Meadowbrook Congregational Church

“The Voice”

Rev. Art Ritter

May 12, 2019

Psalm 23

The Lord is my shepherd, I shall not want. He makes me lie down in green pastures; he leads me beside still waters; he restores my soul. He leads me in right paths for his name’s sake. Even though I walk through the darkest valley, I fear no evil; for you are with me; your rod and your staff – they comfort me.  You prepare a table before me in the presence of my enemies; you anoint my head with oil; my cup overflows.  Surely goodness and mercy shall follow me all the days of my life, and I shall dwell in the house of the Lord my whole life long.

John 10:22-30

At that time the festival of the Dedication took place in Jerusalem. It was winter, and Jesus was walking in the temple, in the portico of Solomon. So the Jews gathered around him and said to him, “How long will you keep us in suspense? If you are the Messiah, tell us plainly.” Jesus answered, “I have told you, and you do not believe. The works that I do in my Father’s name testify to me; but you do not believe, because you do not belong to my sheep. My sheep hear my voice. I know them, and they follow me. I give them eternal life, and they will never perish. No one will snatch them out of my hand. What my Father has given me is greater than all else, and no one can snatch it out of the Father’s hand. The Father and I are one.”

 

I saw a cartoon this week that featured a group of sheep at a dinner party.  The hostess of the party said to another of the sheep, “Henry, our party is in total chaos.  No one knows when to eat.  No one knows where to stand.  No one knows what we are supposed to do.”  The front door then opens and a dog walks into the room.  The hostess breathes a huge sigh of relief.  She exclaims, “How wonderful!  Here is the border collie!  The party is saved!”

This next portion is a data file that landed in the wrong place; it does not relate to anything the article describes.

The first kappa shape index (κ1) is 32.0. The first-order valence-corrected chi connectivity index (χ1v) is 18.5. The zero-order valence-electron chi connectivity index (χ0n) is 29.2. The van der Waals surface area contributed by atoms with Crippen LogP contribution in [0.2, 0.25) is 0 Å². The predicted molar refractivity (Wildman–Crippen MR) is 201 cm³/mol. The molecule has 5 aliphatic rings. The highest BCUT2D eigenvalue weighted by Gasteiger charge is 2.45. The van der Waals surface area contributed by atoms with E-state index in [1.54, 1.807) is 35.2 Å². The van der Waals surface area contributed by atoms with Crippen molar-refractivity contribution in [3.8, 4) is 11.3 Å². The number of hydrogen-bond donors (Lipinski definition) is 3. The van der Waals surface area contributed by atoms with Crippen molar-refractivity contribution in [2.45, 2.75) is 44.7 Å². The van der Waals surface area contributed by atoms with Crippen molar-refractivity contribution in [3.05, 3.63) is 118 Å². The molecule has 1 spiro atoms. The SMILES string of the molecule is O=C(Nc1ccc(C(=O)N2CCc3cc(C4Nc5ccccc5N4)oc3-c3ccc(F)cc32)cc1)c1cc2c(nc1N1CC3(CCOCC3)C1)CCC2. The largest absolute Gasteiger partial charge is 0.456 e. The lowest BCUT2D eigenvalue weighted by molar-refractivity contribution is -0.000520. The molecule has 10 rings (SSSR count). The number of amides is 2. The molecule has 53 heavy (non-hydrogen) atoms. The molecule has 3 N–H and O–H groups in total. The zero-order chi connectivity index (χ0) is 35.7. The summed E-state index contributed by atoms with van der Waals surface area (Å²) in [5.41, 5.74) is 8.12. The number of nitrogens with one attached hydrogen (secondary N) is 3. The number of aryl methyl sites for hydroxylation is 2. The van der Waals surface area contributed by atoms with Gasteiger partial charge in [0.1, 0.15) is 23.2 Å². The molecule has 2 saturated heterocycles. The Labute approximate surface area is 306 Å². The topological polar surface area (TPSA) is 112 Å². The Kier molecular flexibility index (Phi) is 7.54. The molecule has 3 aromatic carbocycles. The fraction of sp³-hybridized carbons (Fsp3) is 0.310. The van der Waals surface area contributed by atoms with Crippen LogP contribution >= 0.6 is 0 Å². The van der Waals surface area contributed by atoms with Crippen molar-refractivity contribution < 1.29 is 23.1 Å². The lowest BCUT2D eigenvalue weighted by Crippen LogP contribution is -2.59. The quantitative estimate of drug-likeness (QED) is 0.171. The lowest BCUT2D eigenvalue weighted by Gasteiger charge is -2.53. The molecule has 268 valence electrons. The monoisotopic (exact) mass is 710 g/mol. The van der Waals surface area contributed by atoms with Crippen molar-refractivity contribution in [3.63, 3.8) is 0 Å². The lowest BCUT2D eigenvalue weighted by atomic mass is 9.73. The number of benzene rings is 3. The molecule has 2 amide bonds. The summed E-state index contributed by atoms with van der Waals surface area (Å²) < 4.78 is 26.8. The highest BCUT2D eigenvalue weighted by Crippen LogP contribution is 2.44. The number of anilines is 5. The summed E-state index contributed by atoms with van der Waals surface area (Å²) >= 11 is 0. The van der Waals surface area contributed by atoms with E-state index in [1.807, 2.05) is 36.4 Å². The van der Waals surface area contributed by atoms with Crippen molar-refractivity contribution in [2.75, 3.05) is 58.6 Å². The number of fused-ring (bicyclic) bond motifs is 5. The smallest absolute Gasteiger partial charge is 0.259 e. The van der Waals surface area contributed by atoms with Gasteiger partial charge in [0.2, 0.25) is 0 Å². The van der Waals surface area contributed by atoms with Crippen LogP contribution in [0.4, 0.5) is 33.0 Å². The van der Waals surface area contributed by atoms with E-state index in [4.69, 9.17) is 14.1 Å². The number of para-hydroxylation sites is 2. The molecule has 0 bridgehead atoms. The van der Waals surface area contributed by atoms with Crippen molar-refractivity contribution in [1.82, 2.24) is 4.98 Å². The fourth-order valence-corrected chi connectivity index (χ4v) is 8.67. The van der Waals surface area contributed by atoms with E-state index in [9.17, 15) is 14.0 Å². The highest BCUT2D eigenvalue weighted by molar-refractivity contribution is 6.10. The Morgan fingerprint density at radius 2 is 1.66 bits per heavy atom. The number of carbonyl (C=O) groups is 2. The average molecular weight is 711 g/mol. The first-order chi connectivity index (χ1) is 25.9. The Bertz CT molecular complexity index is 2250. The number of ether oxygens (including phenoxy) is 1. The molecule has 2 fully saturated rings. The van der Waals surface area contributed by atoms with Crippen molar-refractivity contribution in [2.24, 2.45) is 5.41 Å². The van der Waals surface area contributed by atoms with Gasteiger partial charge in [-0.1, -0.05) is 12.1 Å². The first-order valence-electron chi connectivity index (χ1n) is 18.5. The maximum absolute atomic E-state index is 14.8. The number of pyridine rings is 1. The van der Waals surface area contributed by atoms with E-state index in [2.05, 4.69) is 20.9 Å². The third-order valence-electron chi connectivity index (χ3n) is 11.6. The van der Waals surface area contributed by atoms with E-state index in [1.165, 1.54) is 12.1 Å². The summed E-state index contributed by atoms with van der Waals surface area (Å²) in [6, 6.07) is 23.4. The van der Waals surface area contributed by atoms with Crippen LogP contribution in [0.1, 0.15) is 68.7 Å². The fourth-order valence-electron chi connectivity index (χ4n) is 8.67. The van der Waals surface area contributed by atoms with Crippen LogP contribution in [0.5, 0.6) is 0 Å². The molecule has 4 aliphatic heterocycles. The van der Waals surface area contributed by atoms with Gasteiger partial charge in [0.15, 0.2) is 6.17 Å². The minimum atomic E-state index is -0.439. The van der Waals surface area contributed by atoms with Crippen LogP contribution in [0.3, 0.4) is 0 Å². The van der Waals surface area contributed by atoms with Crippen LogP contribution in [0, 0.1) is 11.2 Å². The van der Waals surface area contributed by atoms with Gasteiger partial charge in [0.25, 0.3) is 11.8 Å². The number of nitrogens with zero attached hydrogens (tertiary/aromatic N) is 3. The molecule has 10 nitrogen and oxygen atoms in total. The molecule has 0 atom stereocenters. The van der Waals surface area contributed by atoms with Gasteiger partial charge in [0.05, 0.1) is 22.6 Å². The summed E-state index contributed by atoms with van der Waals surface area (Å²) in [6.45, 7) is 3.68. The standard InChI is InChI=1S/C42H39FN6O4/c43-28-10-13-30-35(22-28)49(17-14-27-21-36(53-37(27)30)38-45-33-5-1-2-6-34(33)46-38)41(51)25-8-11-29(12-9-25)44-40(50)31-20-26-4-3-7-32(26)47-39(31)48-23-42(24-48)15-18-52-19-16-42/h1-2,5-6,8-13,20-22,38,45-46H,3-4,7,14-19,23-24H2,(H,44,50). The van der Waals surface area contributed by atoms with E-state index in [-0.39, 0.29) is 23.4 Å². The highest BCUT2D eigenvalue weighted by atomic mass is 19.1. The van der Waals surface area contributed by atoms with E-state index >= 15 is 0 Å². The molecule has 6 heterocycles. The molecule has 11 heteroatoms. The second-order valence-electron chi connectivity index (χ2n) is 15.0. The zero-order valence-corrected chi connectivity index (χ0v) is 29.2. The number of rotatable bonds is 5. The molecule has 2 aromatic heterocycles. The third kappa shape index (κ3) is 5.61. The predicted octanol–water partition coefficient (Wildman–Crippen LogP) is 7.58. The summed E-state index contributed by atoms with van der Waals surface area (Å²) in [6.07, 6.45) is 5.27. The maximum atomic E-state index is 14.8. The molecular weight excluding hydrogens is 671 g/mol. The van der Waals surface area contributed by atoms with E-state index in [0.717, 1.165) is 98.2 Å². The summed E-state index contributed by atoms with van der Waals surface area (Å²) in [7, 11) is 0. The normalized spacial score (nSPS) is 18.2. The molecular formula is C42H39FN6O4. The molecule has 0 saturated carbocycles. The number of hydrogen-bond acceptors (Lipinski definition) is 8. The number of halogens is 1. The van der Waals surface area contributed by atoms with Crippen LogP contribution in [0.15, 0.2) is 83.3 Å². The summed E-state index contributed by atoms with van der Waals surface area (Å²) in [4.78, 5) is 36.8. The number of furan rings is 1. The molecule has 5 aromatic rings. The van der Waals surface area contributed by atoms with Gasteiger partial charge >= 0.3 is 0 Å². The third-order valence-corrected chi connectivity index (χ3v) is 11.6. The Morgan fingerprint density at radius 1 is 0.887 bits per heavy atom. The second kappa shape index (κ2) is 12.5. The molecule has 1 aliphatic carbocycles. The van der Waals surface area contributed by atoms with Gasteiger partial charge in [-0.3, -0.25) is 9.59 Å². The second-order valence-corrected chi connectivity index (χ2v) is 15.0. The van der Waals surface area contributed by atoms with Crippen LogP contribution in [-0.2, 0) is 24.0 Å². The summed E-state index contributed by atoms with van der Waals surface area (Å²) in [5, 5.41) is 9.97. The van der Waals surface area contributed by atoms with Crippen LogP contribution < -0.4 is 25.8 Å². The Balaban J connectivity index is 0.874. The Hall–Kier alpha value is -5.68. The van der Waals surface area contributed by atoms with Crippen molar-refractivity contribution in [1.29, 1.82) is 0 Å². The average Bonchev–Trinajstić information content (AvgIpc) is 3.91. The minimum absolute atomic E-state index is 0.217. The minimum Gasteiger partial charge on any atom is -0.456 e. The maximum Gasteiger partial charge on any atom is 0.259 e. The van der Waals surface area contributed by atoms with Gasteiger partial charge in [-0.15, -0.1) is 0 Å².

Each year on this fourth Sunday of Easter, the church lectionary assigns passages to us that describes Jesus as The Good Shepherd.  The word “pastor” is from the Latin word for shepherd thus carrying the image of a minister being the shepherd for his or her congregants who are a flock of sheep.  Pastor and author Nadia Bolz-Weber writes that her father used to always ask her, tongue in cheek, “Hey Pastor!  How’s your flock?”  She would reply, “Same as ever.  Disobedient.  And a little smelly.”  That is perhaps why the title “Pastor” has always made me feel a little uncomfortable.  I don’t like to think of any of those in my congregation as docile, stupid, easily manipulated or smelly, as sheep.

But while reading these words from the gospel of John, it helps me to think less about the sheep and more about the shepherd.  Jesus teaches us that God’s love for us is that of a shepherd, one who does the best to care for the sheep, one who calls each of the sheep by name, one who leads them into places of nourishment and refreshment, and one who does what is needed to protect them from all danger.  Shepherds provide what is best for the sheep.

In particular, we read this week the words of Jesus saying that he is The Good Shepherd.  “My sheep hear my voice.  I know them and they follow me.”

As we celebrate Mother’s Day this morning, I have been naturally drawn to remembrances of my own mother who passed away in October of 2001.  I’ve shared with you before a bit about my mother.  Like a good shepherd she was very protective of her children.  She wanted what was best for us.  She wanted us to receive what we deserved.  She pushed us to do our best and to stand out.  And she stood by us through everything we did.  Mom was always there at every single school function, scouting activity, piano recital, and baseball game.